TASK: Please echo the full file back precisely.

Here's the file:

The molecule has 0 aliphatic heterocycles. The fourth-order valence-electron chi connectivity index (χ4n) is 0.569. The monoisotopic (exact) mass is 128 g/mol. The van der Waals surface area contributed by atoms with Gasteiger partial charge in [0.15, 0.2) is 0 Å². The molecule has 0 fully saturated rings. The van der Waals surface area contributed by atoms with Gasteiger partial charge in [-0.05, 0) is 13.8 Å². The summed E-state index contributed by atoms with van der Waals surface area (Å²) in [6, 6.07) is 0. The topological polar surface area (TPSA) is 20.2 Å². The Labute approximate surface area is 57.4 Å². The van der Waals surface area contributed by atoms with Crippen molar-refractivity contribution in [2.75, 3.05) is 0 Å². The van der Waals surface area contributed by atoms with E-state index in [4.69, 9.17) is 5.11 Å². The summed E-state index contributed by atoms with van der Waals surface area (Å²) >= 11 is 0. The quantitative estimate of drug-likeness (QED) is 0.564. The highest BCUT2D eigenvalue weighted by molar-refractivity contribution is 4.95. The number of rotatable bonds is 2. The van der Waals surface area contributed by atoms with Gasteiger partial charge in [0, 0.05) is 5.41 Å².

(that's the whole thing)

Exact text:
The molecule has 0 aliphatic heterocycles. The fourth-order valence-electron chi connectivity index (χ4n) is 0.569. The monoisotopic (exact) mass is 128 g/mol. The van der Waals surface area contributed by atoms with Gasteiger partial charge in [0.15, 0.2) is 0 Å². The molecule has 0 fully saturated rings. The van der Waals surface area contributed by atoms with Gasteiger partial charge in [-0.05, 0) is 13.8 Å². The summed E-state index contributed by atoms with van der Waals surface area (Å²) in [6, 6.07) is 0. The topological polar surface area (TPSA) is 20.2 Å². The Labute approximate surface area is 57.4 Å². The van der Waals surface area contributed by atoms with Crippen molar-refractivity contribution in [2.75, 3.05) is 0 Å². The van der Waals surface area contributed by atoms with E-state index in [4.69, 9.17) is 5.11 Å². The summed E-state index contributed by atoms with van der Waals surface area (Å²) >= 11 is 0. The quantitative estimate of drug-likeness (QED) is 0.564. The highest BCUT2D eigenvalue weighted by molar-refractivity contribution is 4.95. The number of rotatable bonds is 2. The van der Waals surface area contributed by atoms with Gasteiger partial charge in [0, 0.05) is 5.41 Å².